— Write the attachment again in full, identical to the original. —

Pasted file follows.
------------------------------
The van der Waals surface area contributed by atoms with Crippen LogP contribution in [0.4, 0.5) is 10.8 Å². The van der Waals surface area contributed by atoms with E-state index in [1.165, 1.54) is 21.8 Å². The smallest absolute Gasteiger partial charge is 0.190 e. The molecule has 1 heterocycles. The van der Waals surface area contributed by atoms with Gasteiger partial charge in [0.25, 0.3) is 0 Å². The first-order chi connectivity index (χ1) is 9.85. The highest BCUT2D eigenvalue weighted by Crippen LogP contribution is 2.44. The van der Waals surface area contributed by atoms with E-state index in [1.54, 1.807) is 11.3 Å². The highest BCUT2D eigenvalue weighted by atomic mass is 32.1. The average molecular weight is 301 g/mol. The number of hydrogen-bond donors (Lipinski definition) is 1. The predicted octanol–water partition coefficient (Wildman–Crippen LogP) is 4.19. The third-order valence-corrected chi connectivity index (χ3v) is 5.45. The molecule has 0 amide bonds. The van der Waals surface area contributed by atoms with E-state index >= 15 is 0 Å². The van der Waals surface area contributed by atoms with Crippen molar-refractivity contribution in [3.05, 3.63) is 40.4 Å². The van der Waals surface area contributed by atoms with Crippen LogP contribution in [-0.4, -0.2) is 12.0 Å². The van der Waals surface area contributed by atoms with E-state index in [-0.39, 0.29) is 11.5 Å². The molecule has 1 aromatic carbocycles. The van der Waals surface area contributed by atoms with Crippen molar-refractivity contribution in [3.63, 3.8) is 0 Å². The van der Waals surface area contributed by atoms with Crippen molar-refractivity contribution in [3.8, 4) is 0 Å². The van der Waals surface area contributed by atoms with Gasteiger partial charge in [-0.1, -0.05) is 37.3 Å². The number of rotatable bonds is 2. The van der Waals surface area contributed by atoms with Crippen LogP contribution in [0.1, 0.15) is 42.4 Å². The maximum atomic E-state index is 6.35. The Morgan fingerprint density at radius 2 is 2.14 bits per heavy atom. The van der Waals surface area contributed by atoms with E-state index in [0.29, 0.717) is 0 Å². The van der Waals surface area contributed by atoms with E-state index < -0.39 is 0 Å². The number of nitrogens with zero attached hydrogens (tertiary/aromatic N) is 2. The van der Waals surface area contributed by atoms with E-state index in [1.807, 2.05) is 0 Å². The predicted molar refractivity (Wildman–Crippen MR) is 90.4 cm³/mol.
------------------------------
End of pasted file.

The van der Waals surface area contributed by atoms with Crippen LogP contribution in [0.4, 0.5) is 10.8 Å². The van der Waals surface area contributed by atoms with E-state index in [1.165, 1.54) is 21.8 Å². The smallest absolute Gasteiger partial charge is 0.190 e. The molecule has 1 heterocycles. The van der Waals surface area contributed by atoms with Gasteiger partial charge in [0.25, 0.3) is 0 Å². The first-order chi connectivity index (χ1) is 9.85. The highest BCUT2D eigenvalue weighted by Crippen LogP contribution is 2.44. The van der Waals surface area contributed by atoms with E-state index in [1.54, 1.807) is 11.3 Å². The highest BCUT2D eigenvalue weighted by atomic mass is 32.1. The average molecular weight is 301 g/mol. The number of hydrogen-bond donors (Lipinski definition) is 1. The predicted octanol–water partition coefficient (Wildman–Crippen LogP) is 4.19. The third-order valence-corrected chi connectivity index (χ3v) is 5.45. The molecule has 0 amide bonds. The van der Waals surface area contributed by atoms with E-state index >= 15 is 0 Å². The van der Waals surface area contributed by atoms with Crippen molar-refractivity contribution in [3.05, 3.63) is 40.4 Å². The van der Waals surface area contributed by atoms with Crippen LogP contribution in [-0.4, -0.2) is 12.0 Å². The van der Waals surface area contributed by atoms with E-state index in [-0.39, 0.29) is 11.5 Å². The molecule has 1 aromatic carbocycles. The van der Waals surface area contributed by atoms with Crippen molar-refractivity contribution in [3.63, 3.8) is 0 Å². The van der Waals surface area contributed by atoms with Crippen molar-refractivity contribution in [3.8, 4) is 0 Å². The van der Waals surface area contributed by atoms with Gasteiger partial charge in [-0.1, -0.05) is 37.3 Å². The number of rotatable bonds is 2. The van der Waals surface area contributed by atoms with Crippen LogP contribution in [0.1, 0.15) is 42.4 Å². The maximum atomic E-state index is 6.35. The Morgan fingerprint density at radius 2 is 2.14 bits per heavy atom. The van der Waals surface area contributed by atoms with E-state index in [0.29, 0.717) is 0 Å². The van der Waals surface area contributed by atoms with E-state index < -0.39 is 0 Å². The number of nitrogens with zero attached hydrogens (tertiary/aromatic N) is 2. The van der Waals surface area contributed by atoms with E-state index in [1.807, 2.05) is 0 Å². The predicted molar refractivity (Wildman–Crippen MR) is 90.4 cm³/mol.